“Come again next week,” said the man sitting behind a desk piled with paperwork. This was my fifth time hearing these words, from an official in booth number nine at the Egyptian embassy in Amman.
I asked if there was any hope of an opening for the hundreds of Palestinians from Gaza stranded in Jordan, but he said he could not promise anything. On an earlier visit, the day after the Egyptian army’s 3 July ouster of President Muhammad Morsi, the same employee told me that the delay in issuing visas was due to the “civil disobedience” that accompanied the 30 June mass protests in Egypt. He said that processing would speed up in coming days, but it never did.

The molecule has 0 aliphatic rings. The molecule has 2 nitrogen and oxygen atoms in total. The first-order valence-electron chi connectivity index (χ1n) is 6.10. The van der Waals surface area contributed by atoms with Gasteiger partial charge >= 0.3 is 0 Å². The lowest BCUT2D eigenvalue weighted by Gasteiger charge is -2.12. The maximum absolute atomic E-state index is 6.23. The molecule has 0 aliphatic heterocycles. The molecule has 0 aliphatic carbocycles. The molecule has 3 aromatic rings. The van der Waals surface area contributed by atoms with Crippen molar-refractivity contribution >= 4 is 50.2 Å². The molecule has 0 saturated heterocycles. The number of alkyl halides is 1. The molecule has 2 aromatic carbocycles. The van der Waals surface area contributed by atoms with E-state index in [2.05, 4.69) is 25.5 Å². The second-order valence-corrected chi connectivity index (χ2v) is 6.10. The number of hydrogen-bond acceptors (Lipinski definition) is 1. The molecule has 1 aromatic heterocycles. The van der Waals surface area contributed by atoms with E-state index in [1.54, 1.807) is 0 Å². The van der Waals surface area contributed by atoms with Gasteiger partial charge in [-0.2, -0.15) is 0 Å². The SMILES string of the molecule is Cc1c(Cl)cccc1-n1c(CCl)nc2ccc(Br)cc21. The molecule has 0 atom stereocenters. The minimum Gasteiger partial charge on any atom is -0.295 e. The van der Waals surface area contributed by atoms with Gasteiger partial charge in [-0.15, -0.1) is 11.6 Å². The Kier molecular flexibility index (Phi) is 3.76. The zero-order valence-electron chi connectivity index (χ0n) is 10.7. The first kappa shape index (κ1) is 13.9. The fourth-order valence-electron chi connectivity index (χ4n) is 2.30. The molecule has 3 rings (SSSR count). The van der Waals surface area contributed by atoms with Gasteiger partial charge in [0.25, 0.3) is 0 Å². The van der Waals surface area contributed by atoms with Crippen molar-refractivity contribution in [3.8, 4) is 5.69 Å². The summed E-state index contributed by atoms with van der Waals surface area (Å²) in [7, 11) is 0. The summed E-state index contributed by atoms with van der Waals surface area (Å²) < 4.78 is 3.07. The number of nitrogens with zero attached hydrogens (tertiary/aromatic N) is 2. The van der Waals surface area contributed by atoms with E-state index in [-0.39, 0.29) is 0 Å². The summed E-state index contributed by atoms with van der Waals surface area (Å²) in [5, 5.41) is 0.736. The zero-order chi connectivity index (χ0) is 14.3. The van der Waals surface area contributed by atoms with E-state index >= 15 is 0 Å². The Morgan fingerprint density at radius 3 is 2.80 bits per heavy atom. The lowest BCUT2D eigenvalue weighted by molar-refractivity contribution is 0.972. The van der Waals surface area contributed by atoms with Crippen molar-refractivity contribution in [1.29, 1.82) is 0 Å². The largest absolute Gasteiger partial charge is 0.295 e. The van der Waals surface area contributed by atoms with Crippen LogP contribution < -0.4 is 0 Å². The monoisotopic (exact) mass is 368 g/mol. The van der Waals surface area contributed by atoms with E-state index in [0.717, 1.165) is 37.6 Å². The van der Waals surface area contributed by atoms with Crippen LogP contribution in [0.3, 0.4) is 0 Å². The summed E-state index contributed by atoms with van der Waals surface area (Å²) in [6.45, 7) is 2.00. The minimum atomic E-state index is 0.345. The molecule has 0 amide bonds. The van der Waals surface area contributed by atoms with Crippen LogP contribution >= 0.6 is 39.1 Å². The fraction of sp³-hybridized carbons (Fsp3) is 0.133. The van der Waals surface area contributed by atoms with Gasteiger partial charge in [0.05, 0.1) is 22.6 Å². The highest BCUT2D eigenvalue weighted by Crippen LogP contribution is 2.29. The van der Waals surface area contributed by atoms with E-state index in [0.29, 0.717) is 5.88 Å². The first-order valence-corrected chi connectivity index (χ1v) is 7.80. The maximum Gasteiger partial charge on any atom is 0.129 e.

For more than a week since the military takeover, the Rafah crossing between Egypt and Gaza has been closed, except for brief periods. Palestinians, even with valid visas for Egypt, have been deported from Cairo airport.
Egypt has also instructed airlines to refuse to allow such Palestinians to board Cairo-bound flights. The instructions were confirmed to me twice from both Egyptian and Palestinian airline offices.
A relative of mine from Turkey was told that Egypt would fine Turkish Airlines €5,000 ($6,500) for every Palestinian brought to Cairo in defiance of the ban. And a friend of his, he told me, arrived in Cairo and was deported back to Cyprus, but was lucky enough to be given a courtesy ticket. ...